There is nothing which comes within the compass of the life of the Christian which does not depend upon the knowledge of Christ. But that knowledge is a thing which will never be exhausted here, however long we live, and however rapidly we grow. We shall never overtake the finality of that knowledge. That is why an apostle, at the end of his life, still more than at any other time in all his history, gave expression to the deepest desire and longing of his heart as being to ‘know Christ’ (Phil. 3:10). We may say that for every increase in spiritual life, spiritual strength, spiritual effectiveness, spiritual usefulness to the Lord, some further measure of the knowledge of Christ is essential. We increase by this knowledge; we progress by this knowledge; we are more for the Lord in accordance with the living knowledge of the Lord Jesus which is coming to us.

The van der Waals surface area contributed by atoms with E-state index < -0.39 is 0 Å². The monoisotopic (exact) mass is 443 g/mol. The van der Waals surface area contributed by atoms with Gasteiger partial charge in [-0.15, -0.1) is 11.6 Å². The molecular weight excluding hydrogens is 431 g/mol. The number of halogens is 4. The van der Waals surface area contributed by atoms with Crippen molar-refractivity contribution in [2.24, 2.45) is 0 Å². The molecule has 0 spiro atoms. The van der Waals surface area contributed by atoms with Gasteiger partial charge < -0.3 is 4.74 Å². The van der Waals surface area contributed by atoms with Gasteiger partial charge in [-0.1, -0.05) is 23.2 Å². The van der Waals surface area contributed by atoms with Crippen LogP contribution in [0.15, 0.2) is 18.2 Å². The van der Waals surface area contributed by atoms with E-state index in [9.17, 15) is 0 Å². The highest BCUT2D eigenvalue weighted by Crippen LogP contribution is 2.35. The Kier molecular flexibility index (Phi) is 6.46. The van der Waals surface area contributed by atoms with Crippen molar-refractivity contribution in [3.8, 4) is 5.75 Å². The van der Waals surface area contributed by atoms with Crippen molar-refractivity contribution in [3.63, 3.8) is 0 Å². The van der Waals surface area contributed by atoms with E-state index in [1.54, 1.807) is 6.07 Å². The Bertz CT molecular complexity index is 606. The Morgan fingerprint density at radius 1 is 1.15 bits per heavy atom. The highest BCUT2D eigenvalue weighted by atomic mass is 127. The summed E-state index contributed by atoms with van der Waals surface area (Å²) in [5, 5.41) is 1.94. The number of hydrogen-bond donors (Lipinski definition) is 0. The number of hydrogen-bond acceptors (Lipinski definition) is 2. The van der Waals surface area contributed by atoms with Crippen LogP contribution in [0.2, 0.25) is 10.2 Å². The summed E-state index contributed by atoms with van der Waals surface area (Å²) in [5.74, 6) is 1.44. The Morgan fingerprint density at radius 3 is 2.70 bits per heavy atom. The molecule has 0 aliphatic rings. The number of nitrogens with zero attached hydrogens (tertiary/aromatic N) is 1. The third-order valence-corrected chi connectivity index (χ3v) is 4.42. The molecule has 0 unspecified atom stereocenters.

This knowledge is essentially a spiritual thing. It is a knowledge which is altogether closed to any capacity or ability or faculty, save that of the spirit. The measure in which we represent the Divine thought and fulfil the Divine purpose will be the measure in which we are learning Christ after the Spirit.
That may represent one of two things for different people. It may represent limitation for those who have learned Christ other than after the Spirit; who, therefore, have to unlearn a good deal more than others before they can learn. On the other hand, it may mean everything to those whose knowledge of the Lord is by way of an absolutely new beginning.
This kind of knowledge marks a difference between Paul and the other apostles. They had had a considerable knowledge of Christ which was historical, which was earthly. Paul came from the beginning into his practical knowledge of Christ on a heavenly level. Right at the very commencement of his Christian life, his was a spiritual knowledge of Christ. Every fragment from that point onward was a spiritual knowledge of Christ, and he jealously saw to it that it remained so. He positively refused to go to Jerusalem to get his knowledge of Christ from those who were apostles before him. He maintained stolidly his position that Christ, having revealed Himself to him, COULD and WOULD reveal Himself in the same way. Of course, the other apostles came into that spiritual knowledge later, but Paul had no other in experience.
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